I strongly recommend getting seafood for an appetizer, so that you can indulge in their fine steaks for the main course. My grass-fed filet mignon with chimichurri sauce was decadent and garlicky in all the best ways. (Plus it was cooked a perfect medium-rare. I always get my steak medium-rare. An animal died so you could enjoy your dinner! Respect its sacrifice by not overcooking the meat so you can really get the true flavor.)
Chandler’s isn’t really the place to go for some sort of experimental bacon-eggplant dessert. (Although that sounds like it could be really good, come to think of it.) Get a classic like key lime pie. My Idaho-friendly server Ralph recommended it, and Ralph has never steered me wrong. True, I only spent a couple of hours with him, but I could see he was trustworthy and not the sort of man to try to win a woman in a card game. Plus the key lime pie was exquisite.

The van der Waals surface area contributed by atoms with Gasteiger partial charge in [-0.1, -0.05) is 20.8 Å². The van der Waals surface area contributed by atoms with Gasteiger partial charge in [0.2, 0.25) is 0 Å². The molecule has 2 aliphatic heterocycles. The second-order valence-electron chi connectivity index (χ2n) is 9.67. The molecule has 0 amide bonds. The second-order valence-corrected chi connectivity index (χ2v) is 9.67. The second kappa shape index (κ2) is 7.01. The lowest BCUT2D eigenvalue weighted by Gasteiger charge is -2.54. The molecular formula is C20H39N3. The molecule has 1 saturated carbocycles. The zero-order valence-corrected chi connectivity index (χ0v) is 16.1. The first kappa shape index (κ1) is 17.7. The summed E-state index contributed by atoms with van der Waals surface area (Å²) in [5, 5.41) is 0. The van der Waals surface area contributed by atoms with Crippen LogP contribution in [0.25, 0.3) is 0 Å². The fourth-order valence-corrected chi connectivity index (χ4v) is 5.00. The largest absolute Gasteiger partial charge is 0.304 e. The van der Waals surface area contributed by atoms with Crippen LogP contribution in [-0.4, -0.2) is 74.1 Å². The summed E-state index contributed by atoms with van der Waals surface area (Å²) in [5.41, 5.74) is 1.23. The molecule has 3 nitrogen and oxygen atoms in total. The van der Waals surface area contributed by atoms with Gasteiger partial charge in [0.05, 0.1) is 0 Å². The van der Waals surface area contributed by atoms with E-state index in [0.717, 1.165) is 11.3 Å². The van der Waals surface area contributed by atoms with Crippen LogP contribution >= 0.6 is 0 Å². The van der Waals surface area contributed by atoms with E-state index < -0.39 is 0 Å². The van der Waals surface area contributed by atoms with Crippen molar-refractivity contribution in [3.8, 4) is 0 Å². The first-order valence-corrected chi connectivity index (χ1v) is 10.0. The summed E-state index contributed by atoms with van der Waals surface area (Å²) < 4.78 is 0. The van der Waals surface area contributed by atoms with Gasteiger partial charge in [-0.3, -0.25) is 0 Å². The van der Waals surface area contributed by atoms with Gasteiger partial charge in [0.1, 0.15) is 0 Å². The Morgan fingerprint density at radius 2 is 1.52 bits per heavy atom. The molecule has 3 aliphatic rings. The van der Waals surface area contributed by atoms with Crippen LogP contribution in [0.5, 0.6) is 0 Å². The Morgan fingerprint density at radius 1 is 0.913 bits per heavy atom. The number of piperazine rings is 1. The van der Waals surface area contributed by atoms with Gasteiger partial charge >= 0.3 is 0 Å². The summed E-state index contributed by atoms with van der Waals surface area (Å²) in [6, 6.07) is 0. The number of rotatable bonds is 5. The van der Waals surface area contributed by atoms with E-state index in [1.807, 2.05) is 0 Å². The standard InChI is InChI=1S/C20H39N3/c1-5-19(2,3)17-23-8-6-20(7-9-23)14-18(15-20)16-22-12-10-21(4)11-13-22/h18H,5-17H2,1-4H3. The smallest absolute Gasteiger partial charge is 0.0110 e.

That’s the Best Things to Do in Boise!
What do you think are the best things to do in Boise? Why are historical facts so often horrible? And when will I be crowded First Lady of the Otters? Please leave your thoughts below!
Note: If you want to know how I put my travel itineraries together, just click here. Keep in mind that while each article is about how to spend 24 hours in a place, that doesn’t mean you should ONLY spend 24 hours with the best things to do in Boise. If you have another 24 hours, try this itinerary. And if you’d like to add on a trip to Montana, try this itinerary.